By Sophia Tareen
SPRINGFIELD — More than 1 million Illinois residents are feeling the impact of the state’s unprecedented budget impasse, a situation that’s expected to worsen with the prospect of entering a third straight fiscal year without a spending plan.
State legislators adjourned this week without an agreement for the fiscal year that starts July 1, impacting students, small businesses, domestic violence victims and others.
Here’s a look at some of fallout of the ongoing budget fight between Republican Gov. Bruce Rauner and Democrats controlling the Legislature:
Illinois closes out the current fiscal year nearly $6 billion in the red, a deficit that continues to grow. Spending mandated by court orders and state statute continues at levels set by the last budget lawmakers approved in 2014, when revenues were higher. A 2011 temporary income tax increase has since rolled back.
Adding to the mess is a ballooning backlog of unpaid bills to state contractors and vendors that’s reached $14.5 billion, a worst-in-the-nation credit rating and roughly $130 billion in unfunded pension liabilities.
Illinois, which already has the worst credit rating of any U.S. state, was downgraded another step Thursday by S&P Global Ratings to one notch above “junk” status. The rating agency noted a “severe deterioration” of Illinois’ fiscal condition and “unrelenting political brinkmanship.” The lower rating means taxpayers pay more when Illinois borrows.
Universities and colleges say the standoff threatens enrollment with numerous cutbacks and credit downgrades. This week, Northeastern Illinois University, which has already instituted temporary shutdowns and furloughed employees, announced it’d eliminate 180 full-time jobs.
State-funded grants that help some 130,000 low-income students pay tuition are also in limbo. A stopgap budget covered some grants until January. Some schools have been able to front the money in hopes that they’ll be reimbursed, but others can’t.
Elementary and high schools have also made reductions, offering fewer special education services and cancelling some buses. Chicago Public Schools announced in early May that it’ll have to borrow $389 million to get through the rest of the year. The nation’s second-largest district had banked on $215 million in pension relief from Springfield, which Rauner vetoed late last year.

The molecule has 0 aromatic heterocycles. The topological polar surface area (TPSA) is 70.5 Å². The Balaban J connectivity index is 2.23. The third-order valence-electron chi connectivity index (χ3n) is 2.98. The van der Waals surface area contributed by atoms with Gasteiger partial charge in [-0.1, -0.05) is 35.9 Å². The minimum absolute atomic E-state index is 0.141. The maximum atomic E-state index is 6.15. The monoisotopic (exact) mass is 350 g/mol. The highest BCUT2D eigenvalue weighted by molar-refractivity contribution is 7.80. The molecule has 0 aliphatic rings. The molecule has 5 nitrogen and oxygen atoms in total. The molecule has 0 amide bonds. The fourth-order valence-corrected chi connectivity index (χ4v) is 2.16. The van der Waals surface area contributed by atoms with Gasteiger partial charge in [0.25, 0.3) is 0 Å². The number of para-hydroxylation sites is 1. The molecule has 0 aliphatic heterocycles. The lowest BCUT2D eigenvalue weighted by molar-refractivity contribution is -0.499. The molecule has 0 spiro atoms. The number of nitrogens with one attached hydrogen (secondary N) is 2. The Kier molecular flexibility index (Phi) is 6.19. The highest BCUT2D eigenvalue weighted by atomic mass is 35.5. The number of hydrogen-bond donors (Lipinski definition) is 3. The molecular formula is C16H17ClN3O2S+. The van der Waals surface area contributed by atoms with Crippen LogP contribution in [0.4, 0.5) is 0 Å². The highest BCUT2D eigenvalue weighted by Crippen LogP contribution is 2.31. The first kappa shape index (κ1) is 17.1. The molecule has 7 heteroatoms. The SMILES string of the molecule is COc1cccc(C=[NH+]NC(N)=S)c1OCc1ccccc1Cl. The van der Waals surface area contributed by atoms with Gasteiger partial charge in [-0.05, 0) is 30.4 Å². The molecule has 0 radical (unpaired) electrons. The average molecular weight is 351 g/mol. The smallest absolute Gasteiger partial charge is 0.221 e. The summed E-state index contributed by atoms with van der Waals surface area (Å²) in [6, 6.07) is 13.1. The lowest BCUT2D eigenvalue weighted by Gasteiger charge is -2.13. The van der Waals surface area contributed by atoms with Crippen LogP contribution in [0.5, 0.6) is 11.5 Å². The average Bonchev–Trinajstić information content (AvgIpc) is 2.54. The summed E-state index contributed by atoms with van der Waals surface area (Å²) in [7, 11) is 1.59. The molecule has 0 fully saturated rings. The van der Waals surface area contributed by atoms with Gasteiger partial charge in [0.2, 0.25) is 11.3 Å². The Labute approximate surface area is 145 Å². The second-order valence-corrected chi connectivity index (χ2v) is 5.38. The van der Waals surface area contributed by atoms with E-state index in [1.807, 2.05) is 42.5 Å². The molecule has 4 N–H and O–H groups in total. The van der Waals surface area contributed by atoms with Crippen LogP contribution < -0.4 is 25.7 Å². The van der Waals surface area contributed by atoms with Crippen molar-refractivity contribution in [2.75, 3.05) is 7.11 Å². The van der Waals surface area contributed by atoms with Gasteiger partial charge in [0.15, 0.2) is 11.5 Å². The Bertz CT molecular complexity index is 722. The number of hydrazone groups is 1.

Organizations that provide state social services are waiting six months or more to get paid. Many have drastically scaled back programs or let employees go.
In the stopgap budget, funding for domestic violence shelters was left out completely and weren’t even told until December, forcing several to cut staff and create waiting lists. The Women’s Center, a shelter offering services to domestic violence and sexual assault victims in eight southern Illinois counties, has said that without an infusion of state funds in the coming months they’ll have to close their doors.
Dozens of other organizations have stepped up their legal battle to force the state to honor contracts during the stalemate. In early May, attorneys for the Pay Now Illinois coalition presented arguments before the Illinois Appellate Court, saying there’s been a “breakdown of constitutional government.”
Centers aimed at helping small businesses thrive in Illinois have also had a difficult time, with closures.
Illinois Small Business Development Centers give free one-on-one business advice and help small companies with financing, marketing plans and specialized technology services, among other things. Partially funded by federal money, they’re often set up at universities. Proponents credit them with helping create jobs.
Illinois comptroller’s office said six had closed, according to an April site visit. However, some have since reopened. A spokeswoman for Department of Commerce and Economic Opportunity, which oversees the centers, couldn’t immediately provide more detailed numbers on Thursday.